Pelosi prepares to send articles of impeachment to Senate

House Speaker Nancy Pelosi is signaling there will be a vote next week on appointing impeachment managers and transmitting articles of impeachment to the Senate. CNN's Manu Raju reports.

Posted: Jan 10, 2020 7:50 PM
Updated: Jan 10, 2020 7:50 PM

House Speaker Nancy Pelosi said Friday she's preparing to send the impeachment articles to the Senate next week to start the trial of President Donald Trump.

Pelosi's letter signals the end of the weeks-long standoff between the House and Senate over the articles, after the California Democrat delayed sending the two articles of impeachment the House passed last month to the Senate while Democrats pressed Senate Majority Leader Mitch McConnell to agree to have witnesses in the trial.

LIVE UPDATES: The latest on President Trump's impeachment

"I have asked Judiciary Committee Chairman Jerry Nadler to be prepared to bring to the Floor next week a resolution to appoint managers and transmit articles of impeachment to the Senate," Pelosi wrote in a letter to her caucus. "I will be consulting with you at our Tuesday House Democratic Caucus meeting on how we proceed further."

Pelosi's letter means the Senate impeachment trial could begin as soon as next week. The House needs to pass a resolution naming impeachment managers before the articles are formally sent to the Senate, and the Senate will also have to take procedural steps before the trial gets underway.

"At last," McConnell said as he departed the Capitol on Friday.

Republicans believe Trump could be acquitted in the Senate by the time of his February 4 State of the Union address, giving him a major platform to tout the outcome before a nationally televised audience, according to GOP sources involved in the planning.

The schedule outlined on Friday bolsters that possibility, with Pelosi indicating the articles of impeachment would be delivered to the Senate next week. Republicans are eager to move to acquit the President after opening arguments are completed, even as Democrats demand witnesses and documents. If four Republicans break ranks and vote with all 47 Democrats in the chamber to have witnesses or documents in the trial, however, it could scuttle hopes of congressional Republicans and the White House for a quick trial.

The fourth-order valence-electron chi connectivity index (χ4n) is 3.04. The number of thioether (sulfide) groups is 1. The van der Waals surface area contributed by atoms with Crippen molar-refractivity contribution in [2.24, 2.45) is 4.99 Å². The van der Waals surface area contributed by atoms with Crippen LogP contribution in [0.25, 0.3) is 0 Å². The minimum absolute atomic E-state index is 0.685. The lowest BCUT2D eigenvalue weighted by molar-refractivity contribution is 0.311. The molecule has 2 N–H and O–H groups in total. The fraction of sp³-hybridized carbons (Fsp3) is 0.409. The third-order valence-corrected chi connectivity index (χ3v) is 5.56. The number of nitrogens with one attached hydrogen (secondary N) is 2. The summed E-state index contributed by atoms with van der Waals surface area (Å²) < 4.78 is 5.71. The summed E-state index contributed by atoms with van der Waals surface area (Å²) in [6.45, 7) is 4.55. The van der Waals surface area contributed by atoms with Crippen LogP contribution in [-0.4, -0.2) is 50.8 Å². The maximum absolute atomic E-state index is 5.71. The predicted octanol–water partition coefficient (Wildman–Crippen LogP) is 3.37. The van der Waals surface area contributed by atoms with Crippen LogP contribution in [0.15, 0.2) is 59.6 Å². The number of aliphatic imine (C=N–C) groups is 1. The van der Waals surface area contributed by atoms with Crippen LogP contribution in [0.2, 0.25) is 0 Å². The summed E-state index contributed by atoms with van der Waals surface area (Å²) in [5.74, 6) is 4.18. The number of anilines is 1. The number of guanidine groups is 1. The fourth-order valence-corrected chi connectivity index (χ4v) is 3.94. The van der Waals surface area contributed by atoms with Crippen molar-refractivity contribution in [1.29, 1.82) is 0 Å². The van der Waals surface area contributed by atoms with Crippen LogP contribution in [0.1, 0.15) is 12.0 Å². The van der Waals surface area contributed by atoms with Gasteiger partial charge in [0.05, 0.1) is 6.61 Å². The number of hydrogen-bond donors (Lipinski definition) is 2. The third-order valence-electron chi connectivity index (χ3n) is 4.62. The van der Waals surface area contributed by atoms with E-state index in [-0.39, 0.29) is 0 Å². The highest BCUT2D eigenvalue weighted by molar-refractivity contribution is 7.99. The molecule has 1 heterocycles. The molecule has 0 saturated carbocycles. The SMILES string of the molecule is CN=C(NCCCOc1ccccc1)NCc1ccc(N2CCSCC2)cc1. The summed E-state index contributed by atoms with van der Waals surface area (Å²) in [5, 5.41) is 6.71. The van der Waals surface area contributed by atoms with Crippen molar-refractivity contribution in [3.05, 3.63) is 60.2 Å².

Senators could be sworn for the impeachment trial the day after the House votes to name managers, but the trial itself with arguments on the floor probably won't start until days after that. That's because the President's lawyers and the House managers will have to file their briefs before the trial begins. Operating under the Bill Clinton model, if the House sends the articles next week, trial arguments would likely begin the following week.

"We've been anxious to get started for the last -- how many weeks has it been now?" McConnell said. "And we'll get about it as soon as we can."

Asked if it was important to get a trial done by the State of the Union, McConnell said, "Well, look, we're just getting started and I'm glad we'll have the opportunity to do it. It's been a long wait and I'm glad it's over."

It's not clear whether Pelosi's gambit to withhold the articles will change the trajectory of the Senate trial. Democrats have pushed for the Senate to agree to hear from witnesses as part of the trial, accusing McConnell of a cover-up for coordinating with the White House.

"Leader McConnell's tactics are a clear indication of the fear that he and President Trump have regarding the facts of the President's violations for which he was impeached," Pelosi wrote Friday.

But the Kentucky Republican refused to change course on the trial as the impasse dragged on, saying he would pass a resolution to establish the rules of the trial with only Republican votes and then make a decision on witnesses later.

This week, Pelosi pushed for McConnell to publish the rules of the trial before she would send the articles, arguing she wanted to see the "arena" that the impeachment managers will operate in during the trial.